Most library OPAC’s, and even library websites, are lacking when it comes to the presentation of information or data visualization. They are difficult to navigate, boring to look at, and using them tends to be a chore. The blog Information Aesthetics authored by Andrew Vande Moere has some interesting thoughts on the connections between information and visualization;
…information visualization can be enriched with the principles of creative design and art, to develop valuable data representations that address the emotional experience of users, instead of solely focusing on typical task effectiveness metrics. As information access enters the everyday life of users and becomes increasingly ubiquitous and pervasive, novel approaches are required that take into account considerations of user engagement and visual aesthetics. Instead of evaluating such information applications by measuring task performance and comprehension effectiveness, one should consider to determine user interest, attention, focus, enjoyment and curiosity.
If you want to find out more, an excellent presentation by Eric Rodenbeck on mapping and data visualization has just been posted at Information Aesthetics, along with a few others that are worth checking out.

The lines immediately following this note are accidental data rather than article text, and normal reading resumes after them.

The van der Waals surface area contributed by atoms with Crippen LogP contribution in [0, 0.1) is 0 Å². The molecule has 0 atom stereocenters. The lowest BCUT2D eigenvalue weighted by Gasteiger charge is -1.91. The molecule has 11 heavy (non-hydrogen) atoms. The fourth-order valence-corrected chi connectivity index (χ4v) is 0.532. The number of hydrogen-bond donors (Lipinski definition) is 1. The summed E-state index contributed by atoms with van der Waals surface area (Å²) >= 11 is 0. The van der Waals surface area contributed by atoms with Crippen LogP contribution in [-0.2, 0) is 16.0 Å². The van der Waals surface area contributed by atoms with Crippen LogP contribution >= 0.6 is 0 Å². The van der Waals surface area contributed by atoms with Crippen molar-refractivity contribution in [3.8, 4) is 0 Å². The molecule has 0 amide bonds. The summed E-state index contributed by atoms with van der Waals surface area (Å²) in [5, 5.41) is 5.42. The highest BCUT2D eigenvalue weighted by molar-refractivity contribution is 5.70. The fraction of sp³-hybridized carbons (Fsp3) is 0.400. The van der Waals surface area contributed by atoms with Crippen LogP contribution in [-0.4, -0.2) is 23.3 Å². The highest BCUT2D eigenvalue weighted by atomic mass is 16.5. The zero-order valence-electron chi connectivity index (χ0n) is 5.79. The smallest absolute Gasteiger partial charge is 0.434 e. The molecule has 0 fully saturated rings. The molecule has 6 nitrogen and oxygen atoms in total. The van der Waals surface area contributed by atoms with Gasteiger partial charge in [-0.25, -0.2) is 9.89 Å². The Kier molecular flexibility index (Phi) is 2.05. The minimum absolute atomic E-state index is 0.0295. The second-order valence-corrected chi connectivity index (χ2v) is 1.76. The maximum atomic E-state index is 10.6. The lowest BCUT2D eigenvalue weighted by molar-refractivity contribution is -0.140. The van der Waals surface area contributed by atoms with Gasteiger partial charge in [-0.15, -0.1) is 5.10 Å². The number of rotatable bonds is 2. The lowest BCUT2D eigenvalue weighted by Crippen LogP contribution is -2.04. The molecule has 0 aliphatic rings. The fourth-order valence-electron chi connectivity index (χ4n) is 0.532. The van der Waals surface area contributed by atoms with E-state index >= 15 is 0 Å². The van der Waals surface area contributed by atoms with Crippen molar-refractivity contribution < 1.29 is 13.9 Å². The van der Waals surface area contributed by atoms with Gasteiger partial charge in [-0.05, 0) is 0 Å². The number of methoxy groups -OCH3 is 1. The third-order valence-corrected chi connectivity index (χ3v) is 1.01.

I’ve been using the following programs, each of which takes a slightly different approach to the visual presentation of data, and I’ve found them useful and fun.
Newsmap is “an application that visually reflects the constantly changing landscape of the Google News news aggregator. A treemap visualization algorithm helps display the enormous amount of information gathered by the aggregator.” I’ve found it far easier to glance through this when catching up on recent events, rather than using RSS or a regular news site, and it is also pleasing to look at!
PicLens turns the browser into a full-screen, 3D viewer for photos and videos, allowing you to see and scroll through large numbers of images quickly. It’s very useful when looking for images on Flickr and totally unobtrusive. When a page has a number of images to display, a small arrow appears in the corner of each image when rolled over and clicking on the arrow opens the image browser.
Similar to PicLens is SpaceTime, which allows you to display all your search results at once, again in a 3D viewer, eliminating the need to click through many web pages searching for results.
If anyone has suggestions for similar programs that they use, let me know by leaving a comment.